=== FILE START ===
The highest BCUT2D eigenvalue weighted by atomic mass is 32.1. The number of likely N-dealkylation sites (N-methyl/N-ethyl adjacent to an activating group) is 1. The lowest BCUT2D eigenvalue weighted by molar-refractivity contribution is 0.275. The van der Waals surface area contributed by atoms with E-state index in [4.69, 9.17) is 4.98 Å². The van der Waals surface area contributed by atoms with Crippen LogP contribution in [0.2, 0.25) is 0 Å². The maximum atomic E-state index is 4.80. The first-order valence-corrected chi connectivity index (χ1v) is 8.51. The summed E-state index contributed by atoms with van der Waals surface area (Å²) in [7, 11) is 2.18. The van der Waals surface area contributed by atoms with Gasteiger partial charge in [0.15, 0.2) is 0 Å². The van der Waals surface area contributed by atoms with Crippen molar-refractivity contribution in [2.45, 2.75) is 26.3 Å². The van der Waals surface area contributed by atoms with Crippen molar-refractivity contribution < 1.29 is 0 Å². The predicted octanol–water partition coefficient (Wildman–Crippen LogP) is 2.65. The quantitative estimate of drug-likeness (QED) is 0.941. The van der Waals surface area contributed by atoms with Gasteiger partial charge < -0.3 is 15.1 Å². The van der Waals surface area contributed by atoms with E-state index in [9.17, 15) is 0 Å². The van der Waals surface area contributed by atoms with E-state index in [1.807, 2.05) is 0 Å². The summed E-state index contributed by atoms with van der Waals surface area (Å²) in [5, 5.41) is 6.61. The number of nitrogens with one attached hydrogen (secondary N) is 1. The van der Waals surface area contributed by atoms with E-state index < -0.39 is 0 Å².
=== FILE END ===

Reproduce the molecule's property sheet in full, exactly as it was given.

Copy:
The highest BCUT2D eigenvalue weighted by atomic mass is 32.1. The number of likely N-dealkylation sites (N-methyl/N-ethyl adjacent to an activating group) is 1. The lowest BCUT2D eigenvalue weighted by molar-refractivity contribution is 0.275. The van der Waals surface area contributed by atoms with E-state index in [4.69, 9.17) is 4.98 Å². The van der Waals surface area contributed by atoms with Crippen LogP contribution in [0.2, 0.25) is 0 Å². The maximum atomic E-state index is 4.80. The first-order valence-corrected chi connectivity index (χ1v) is 8.51. The summed E-state index contributed by atoms with van der Waals surface area (Å²) in [7, 11) is 2.18. The van der Waals surface area contributed by atoms with Gasteiger partial charge in [0.15, 0.2) is 0 Å². The van der Waals surface area contributed by atoms with Crippen molar-refractivity contribution in [2.45, 2.75) is 26.3 Å². The van der Waals surface area contributed by atoms with Crippen molar-refractivity contribution < 1.29 is 0 Å². The predicted octanol–water partition coefficient (Wildman–Crippen LogP) is 2.65. The quantitative estimate of drug-likeness (QED) is 0.941. The van der Waals surface area contributed by atoms with Gasteiger partial charge < -0.3 is 15.1 Å². The van der Waals surface area contributed by atoms with E-state index in [9.17, 15) is 0 Å². The van der Waals surface area contributed by atoms with E-state index in [1.807, 2.05) is 0 Å². The summed E-state index contributed by atoms with van der Waals surface area (Å²) in [5, 5.41) is 6.61. The number of nitrogens with one attached hydrogen (secondary N) is 1. The van der Waals surface area contributed by atoms with E-state index < -0.39 is 0 Å².